My dad, James Michael Gleason, Sr.

As a young boy/man, I had grown up with a sense of “real men don’t cry” and prided myself on controlling my emotions, never showing any tears.  Even falling in love and getting married with a growing family didn’t change this stoicism.  It was the way of the strong man, or so I believed.

My father was a beautifully “simple” man in a very positive sense, simple in the sense of how he approached people and life in general.  “He never met a stranger…” would be a good description of his outgoing nature, also something he passed along to me. He interacted with anybody, always with spirited conversation and a sense of everybody was good and deserving of respect.  I can never remember his raising his voice in anger, toward me or anybody in our family of 5 growing children.  He always had time to share with everybody his many interests and they were engaging times when he did. 

When dad died of heart failure in 1969, I was the oldest male (26 years of age) in the family and supported my mother in making the funeral arrangements.  Even in this new experience my sense of pride in having no feelings continued.  There were no tears despite this loss.  Dad was 50 at the time of his death.  I had been at his hospital bedside just hours before he passed, feeding him and shaving him, seeing for the first time his vulnerability.  He had always been very self-sufficient, showing us all a healthy, vibrant life style of “can do” in everything he did.  He enjoyed the emotions of being truly human and wasn’t afraid to show that side of himself, although in retrospect, I can’t recall being hugged or told, “I love you.”  This was a generation that  didn’t express themselves in that way, but rather in many other ways.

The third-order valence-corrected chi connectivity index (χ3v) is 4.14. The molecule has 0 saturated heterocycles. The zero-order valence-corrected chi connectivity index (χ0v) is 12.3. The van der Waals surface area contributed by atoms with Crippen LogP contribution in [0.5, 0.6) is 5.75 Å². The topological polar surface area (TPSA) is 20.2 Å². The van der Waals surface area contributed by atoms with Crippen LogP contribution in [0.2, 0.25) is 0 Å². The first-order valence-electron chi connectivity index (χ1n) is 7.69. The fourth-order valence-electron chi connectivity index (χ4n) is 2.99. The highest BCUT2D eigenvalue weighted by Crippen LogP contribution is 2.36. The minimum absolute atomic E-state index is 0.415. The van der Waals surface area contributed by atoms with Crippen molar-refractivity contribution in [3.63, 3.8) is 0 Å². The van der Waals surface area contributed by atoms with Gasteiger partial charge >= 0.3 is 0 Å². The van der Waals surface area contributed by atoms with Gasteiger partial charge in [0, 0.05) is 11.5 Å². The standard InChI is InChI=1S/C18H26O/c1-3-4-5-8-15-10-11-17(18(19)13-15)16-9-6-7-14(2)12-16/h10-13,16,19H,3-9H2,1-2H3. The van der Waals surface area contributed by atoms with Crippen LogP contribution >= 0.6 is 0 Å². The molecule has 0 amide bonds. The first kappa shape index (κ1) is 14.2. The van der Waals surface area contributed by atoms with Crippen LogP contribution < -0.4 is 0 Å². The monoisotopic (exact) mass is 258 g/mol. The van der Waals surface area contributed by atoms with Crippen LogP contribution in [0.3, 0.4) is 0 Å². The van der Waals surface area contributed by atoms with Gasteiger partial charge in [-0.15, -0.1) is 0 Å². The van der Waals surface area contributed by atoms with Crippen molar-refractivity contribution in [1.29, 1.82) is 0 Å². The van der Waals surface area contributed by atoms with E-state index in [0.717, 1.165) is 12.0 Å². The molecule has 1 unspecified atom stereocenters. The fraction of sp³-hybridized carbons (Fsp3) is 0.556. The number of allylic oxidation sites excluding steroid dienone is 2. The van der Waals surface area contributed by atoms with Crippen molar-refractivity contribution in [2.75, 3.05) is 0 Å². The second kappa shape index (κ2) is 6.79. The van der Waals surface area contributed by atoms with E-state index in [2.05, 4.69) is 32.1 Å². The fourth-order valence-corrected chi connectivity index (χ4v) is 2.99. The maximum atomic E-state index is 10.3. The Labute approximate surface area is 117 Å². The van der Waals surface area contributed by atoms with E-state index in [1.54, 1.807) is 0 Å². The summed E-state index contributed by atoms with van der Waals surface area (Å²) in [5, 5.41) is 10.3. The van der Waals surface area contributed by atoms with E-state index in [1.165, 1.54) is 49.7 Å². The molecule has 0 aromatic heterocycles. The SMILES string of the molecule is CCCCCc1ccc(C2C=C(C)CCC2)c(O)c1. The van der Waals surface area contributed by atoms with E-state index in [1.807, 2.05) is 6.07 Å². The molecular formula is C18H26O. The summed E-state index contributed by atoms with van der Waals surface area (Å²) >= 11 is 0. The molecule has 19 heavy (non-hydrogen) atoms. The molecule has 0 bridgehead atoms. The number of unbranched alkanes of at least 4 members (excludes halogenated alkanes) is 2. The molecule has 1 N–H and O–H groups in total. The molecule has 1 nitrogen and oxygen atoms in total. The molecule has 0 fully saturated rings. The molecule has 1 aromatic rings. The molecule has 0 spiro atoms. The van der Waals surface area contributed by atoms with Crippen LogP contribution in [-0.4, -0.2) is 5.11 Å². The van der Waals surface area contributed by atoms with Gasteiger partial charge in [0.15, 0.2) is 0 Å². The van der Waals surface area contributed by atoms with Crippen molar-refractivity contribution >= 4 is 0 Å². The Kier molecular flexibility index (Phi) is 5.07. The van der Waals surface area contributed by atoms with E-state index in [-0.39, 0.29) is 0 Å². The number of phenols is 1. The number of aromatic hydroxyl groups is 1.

On the morning of dad’s funeral, I was equally stoic, feeling a sense of manhood in being there for mom during such a trying moment without showing tears or emotions.  As the religious burial service drew to a close in the old church, I led the procession with mom on my arm, as we slowly preceded dad’s coffin down the aisle. 

It was at that moment that dad’s greatest gift was bestowed on his son (and I find my eyes tearing up even as I write these words, 33 years later..) as the moment welled up from deep inside, emotions of sorrow never acknowledged before.  Tears came to my eyes and for the first time in my life I accepted them without restraint, letting the drops run down my cheeks and fall to the church floor.  A very strong sense of pride came with those tears and I found myself holding my head up higher than I had ever done before, with mom on my arm, making no attempt to wipe away or hide those tears.